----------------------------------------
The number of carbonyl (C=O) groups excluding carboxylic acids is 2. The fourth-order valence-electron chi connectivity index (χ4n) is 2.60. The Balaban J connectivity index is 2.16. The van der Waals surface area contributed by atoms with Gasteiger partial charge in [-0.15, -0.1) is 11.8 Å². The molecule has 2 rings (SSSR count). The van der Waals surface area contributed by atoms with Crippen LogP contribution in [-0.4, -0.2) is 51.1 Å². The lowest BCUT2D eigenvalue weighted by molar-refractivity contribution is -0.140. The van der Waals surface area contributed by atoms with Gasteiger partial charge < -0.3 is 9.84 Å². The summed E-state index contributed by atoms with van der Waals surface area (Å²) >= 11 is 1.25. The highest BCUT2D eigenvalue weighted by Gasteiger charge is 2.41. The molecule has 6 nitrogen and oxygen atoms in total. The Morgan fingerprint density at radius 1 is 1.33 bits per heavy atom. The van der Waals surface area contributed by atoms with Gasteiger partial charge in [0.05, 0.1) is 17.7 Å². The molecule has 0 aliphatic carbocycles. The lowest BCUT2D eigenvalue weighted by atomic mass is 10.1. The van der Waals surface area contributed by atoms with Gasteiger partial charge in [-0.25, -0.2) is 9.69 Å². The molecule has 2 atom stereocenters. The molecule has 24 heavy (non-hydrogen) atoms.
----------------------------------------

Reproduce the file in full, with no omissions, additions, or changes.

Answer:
The number of carbonyl (C=O) groups excluding carboxylic acids is 2. The fourth-order valence-electron chi connectivity index (χ4n) is 2.60. The Balaban J connectivity index is 2.16. The van der Waals surface area contributed by atoms with Gasteiger partial charge in [-0.15, -0.1) is 11.8 Å². The molecule has 2 rings (SSSR count). The van der Waals surface area contributed by atoms with Crippen LogP contribution in [-0.4, -0.2) is 51.1 Å². The lowest BCUT2D eigenvalue weighted by molar-refractivity contribution is -0.140. The van der Waals surface area contributed by atoms with Gasteiger partial charge < -0.3 is 9.84 Å². The summed E-state index contributed by atoms with van der Waals surface area (Å²) >= 11 is 1.25. The highest BCUT2D eigenvalue weighted by Gasteiger charge is 2.41. The molecule has 6 nitrogen and oxygen atoms in total. The Morgan fingerprint density at radius 1 is 1.33 bits per heavy atom. The van der Waals surface area contributed by atoms with Gasteiger partial charge in [0.05, 0.1) is 17.7 Å². The molecule has 0 aliphatic carbocycles. The lowest BCUT2D eigenvalue weighted by atomic mass is 10.1. The van der Waals surface area contributed by atoms with Gasteiger partial charge in [-0.25, -0.2) is 9.69 Å². The molecule has 2 atom stereocenters. The molecule has 24 heavy (non-hydrogen) atoms.